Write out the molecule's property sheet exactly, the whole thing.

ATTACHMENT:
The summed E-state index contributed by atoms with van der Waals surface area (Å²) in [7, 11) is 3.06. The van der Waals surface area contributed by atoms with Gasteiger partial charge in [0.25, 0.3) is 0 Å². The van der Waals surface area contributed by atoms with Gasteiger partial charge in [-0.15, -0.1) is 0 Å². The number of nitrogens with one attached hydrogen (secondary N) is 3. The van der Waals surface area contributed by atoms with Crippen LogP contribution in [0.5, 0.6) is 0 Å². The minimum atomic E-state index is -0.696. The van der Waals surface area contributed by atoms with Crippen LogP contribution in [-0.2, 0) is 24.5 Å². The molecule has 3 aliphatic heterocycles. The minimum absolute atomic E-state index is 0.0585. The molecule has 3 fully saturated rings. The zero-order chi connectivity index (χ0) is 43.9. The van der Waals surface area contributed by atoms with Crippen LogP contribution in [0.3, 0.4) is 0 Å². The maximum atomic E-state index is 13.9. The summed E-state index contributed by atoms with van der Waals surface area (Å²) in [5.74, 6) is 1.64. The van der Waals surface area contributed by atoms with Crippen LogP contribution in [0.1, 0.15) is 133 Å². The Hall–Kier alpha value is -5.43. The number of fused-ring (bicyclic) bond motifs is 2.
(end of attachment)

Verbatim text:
The summed E-state index contributed by atoms with van der Waals surface area (Å²) in [7, 11) is 3.06. The van der Waals surface area contributed by atoms with Gasteiger partial charge in [0.25, 0.3) is 0 Å². The van der Waals surface area contributed by atoms with Gasteiger partial charge in [-0.15, -0.1) is 0 Å². The number of nitrogens with one attached hydrogen (secondary N) is 3. The van der Waals surface area contributed by atoms with Crippen LogP contribution in [0.5, 0.6) is 0 Å². The minimum atomic E-state index is -0.696. The van der Waals surface area contributed by atoms with Crippen LogP contribution in [-0.2, 0) is 24.5 Å². The molecule has 3 aliphatic heterocycles. The minimum absolute atomic E-state index is 0.0585. The molecule has 3 fully saturated rings. The zero-order chi connectivity index (χ0) is 43.9. The van der Waals surface area contributed by atoms with Crippen LogP contribution in [0.3, 0.4) is 0 Å². The maximum atomic E-state index is 13.9. The summed E-state index contributed by atoms with van der Waals surface area (Å²) in [5.74, 6) is 1.64. The van der Waals surface area contributed by atoms with Crippen LogP contribution in [0.1, 0.15) is 133 Å². The Hall–Kier alpha value is -5.43. The number of fused-ring (bicyclic) bond motifs is 2.